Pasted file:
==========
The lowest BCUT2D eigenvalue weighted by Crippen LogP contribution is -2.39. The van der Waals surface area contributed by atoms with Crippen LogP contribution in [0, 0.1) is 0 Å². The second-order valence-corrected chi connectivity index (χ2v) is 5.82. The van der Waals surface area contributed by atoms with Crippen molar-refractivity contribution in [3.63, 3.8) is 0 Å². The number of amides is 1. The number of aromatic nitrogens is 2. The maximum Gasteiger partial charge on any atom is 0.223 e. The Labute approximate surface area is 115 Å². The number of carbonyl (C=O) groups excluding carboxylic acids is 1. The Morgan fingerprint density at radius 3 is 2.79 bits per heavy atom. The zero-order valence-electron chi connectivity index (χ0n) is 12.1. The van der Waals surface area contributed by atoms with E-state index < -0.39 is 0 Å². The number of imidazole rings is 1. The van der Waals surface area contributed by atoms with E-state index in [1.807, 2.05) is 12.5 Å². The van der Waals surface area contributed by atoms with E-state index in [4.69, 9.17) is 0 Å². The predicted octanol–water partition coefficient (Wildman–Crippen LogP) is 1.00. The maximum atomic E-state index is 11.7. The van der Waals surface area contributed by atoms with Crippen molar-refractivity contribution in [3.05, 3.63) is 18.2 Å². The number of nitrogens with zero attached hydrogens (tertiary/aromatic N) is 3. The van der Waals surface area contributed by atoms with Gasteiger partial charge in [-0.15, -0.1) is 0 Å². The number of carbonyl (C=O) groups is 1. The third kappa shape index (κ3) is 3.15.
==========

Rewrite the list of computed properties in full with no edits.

The lowest BCUT2D eigenvalue weighted by Crippen LogP contribution is -2.39. The van der Waals surface area contributed by atoms with Crippen LogP contribution in [0, 0.1) is 0 Å². The second-order valence-corrected chi connectivity index (χ2v) is 5.82. The van der Waals surface area contributed by atoms with Crippen molar-refractivity contribution in [3.63, 3.8) is 0 Å². The number of amides is 1. The number of aromatic nitrogens is 2. The maximum Gasteiger partial charge on any atom is 0.223 e. The Labute approximate surface area is 115 Å². The number of carbonyl (C=O) groups excluding carboxylic acids is 1. The Morgan fingerprint density at radius 3 is 2.79 bits per heavy atom. The zero-order valence-electron chi connectivity index (χ0n) is 12.1. The van der Waals surface area contributed by atoms with E-state index < -0.39 is 0 Å². The number of imidazole rings is 1. The van der Waals surface area contributed by atoms with E-state index in [1.807, 2.05) is 12.5 Å². The van der Waals surface area contributed by atoms with E-state index in [4.69, 9.17) is 0 Å². The predicted octanol–water partition coefficient (Wildman–Crippen LogP) is 1.00. The maximum atomic E-state index is 11.7. The van der Waals surface area contributed by atoms with Crippen molar-refractivity contribution in [3.05, 3.63) is 18.2 Å². The number of nitrogens with zero attached hydrogens (tertiary/aromatic N) is 3. The van der Waals surface area contributed by atoms with Gasteiger partial charge in [-0.15, -0.1) is 0 Å². The number of carbonyl (C=O) groups is 1. The third kappa shape index (κ3) is 3.15.